Names and titles can not normally be copyrighted. All those things which occur in nature and facts cannot be copyrighted.
It's not stealing, because there's nothing to steal. That's why it has its own name: infringement . Infringe comes from a Latin root meaning to break or weaken: you're weakening my claim on my art.
Answer . yes it is.. Answer . yes it is.. Answer . yes it is.
"To promote the progress of science and the useful arts."
They do, if they're not licensed.
In the United States, anyone found to have infringed a copyrighted work may be liable for statutory damages up to $30,000 for each work infringed and, if willful infringement is proven by the copyright owner, that amount may be increased up to $150,000 for each work infringed. In addition, an...
You probably wouldn't want to copyright a product; you might want to trademark it, or (if it's revolutionary) apply for a patent.
Unless other arrangements were made, the creator is the initial copyright holder.
For the most part, no, not for a simple reference (e.g. "I wassitting there watching The People's Court when I heard the shots"). If the TV show is central to the plot, however (e.g. "The People'sCourt Slayer Strikes Again") you may wish to contact an experiencedIP attorney not only for copyright...
"Copyright in fragment" is a common misspelling of "copyright infringement," which is the violation of copyright.
At the moment (winter 2011), the Authors Guild action against the Hathi Trust is the most significant.
Yes; the design dates from the 18th century and as such is in the public domain. Although not addressed by copyright, you will want to take care that the business cards don't fraudulently imply a connection with the state government.
"Concepts" are not copyrightable. Once a website is created, however, it is automatically protected by copyright.
Unfortunately No you cannot because-even though it is canceled-its copyright of the person that wrote it. You could maybe do a variation of one?
Copyright, is an evolving series of intellectual property laws, designed to protect original works of authorship. They including literary, dramatic, musical, and artistic works, such as poetry, novels, movies, songs, computer software, and architecture. Copyright will not protect names, titles,...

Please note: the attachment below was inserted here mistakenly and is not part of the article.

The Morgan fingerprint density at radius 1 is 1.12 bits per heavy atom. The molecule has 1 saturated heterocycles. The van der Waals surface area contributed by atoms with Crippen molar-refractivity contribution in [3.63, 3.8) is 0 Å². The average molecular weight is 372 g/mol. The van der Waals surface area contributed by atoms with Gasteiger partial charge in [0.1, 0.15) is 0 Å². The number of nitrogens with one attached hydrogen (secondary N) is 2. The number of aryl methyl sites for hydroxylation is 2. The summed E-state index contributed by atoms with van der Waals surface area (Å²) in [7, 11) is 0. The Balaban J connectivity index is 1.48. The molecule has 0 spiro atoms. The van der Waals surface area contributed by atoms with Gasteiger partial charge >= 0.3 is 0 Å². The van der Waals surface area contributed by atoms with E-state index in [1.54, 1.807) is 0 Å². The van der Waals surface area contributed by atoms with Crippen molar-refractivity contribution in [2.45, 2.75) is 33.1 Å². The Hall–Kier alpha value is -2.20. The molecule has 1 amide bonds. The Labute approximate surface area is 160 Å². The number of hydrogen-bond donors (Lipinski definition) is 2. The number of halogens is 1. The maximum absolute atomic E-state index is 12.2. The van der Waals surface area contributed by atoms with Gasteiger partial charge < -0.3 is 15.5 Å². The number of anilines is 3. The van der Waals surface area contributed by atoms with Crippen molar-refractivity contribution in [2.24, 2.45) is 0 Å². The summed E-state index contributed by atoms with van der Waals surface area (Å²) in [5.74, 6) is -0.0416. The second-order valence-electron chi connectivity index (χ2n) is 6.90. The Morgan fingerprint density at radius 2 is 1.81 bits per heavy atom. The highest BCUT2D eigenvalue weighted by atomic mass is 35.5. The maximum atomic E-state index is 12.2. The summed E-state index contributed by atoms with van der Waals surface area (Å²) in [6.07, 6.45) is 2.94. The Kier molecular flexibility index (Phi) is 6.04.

Google gives its copyright date as the current year.
You just did! The design of this webpage is copyrighted and the words you are reading at this moment are copyrighted. However, you have a LICENSE to download them. If you do NOT have a license or other lawful excuse to download copyrighted material, then it would be illegal to do it.
Yes; architectural drawings are protected as visual art. Typically the disposition of rights would have been addressed in the contract or commissioning agreement.
There may be a trademark on a particular brand, but not hats in general. Copyright famously does not protect fashion.
The trademark office in the country in which you plan to do business may have their catalog searchable online; it's also perfectly reasonable to Google it. Note that if the name is in use but not registered, it is protected as a common law trademark.
Yes; check the file information for each image for details.
Nobody. It's public domain.
McGraw-Hill, through its division Contemporary Books, formerly Reilly & Lee.
Yes it, in all likelihood it is an infringement of copyright. Whether or not a copyright symbol is displayed has no bearing on the materials copyright status. Since the law was amended in 1989 it has not been required to have a copyright notice in evidence to maintain protection.
You would need permission from the copyright holder to use photos from the internet. It's often challenging to identify and contact the rightsholder.
Unfortunately there is no clear answer on what amount of anything can be used without a license. For educational and commentary purposes, one common guideline is to use as little as possible to convey the point. However, the only way to tell if your use is fair or infringing is in court, and most...
The concept of a fairy godmother cannot be protected, but certain descriptions, illustrations, and interpretations may have their own protections.
Works are protected for the life of the creator plus 50 years.
Ownership, grants of licenses, enforcement, expiration, etc.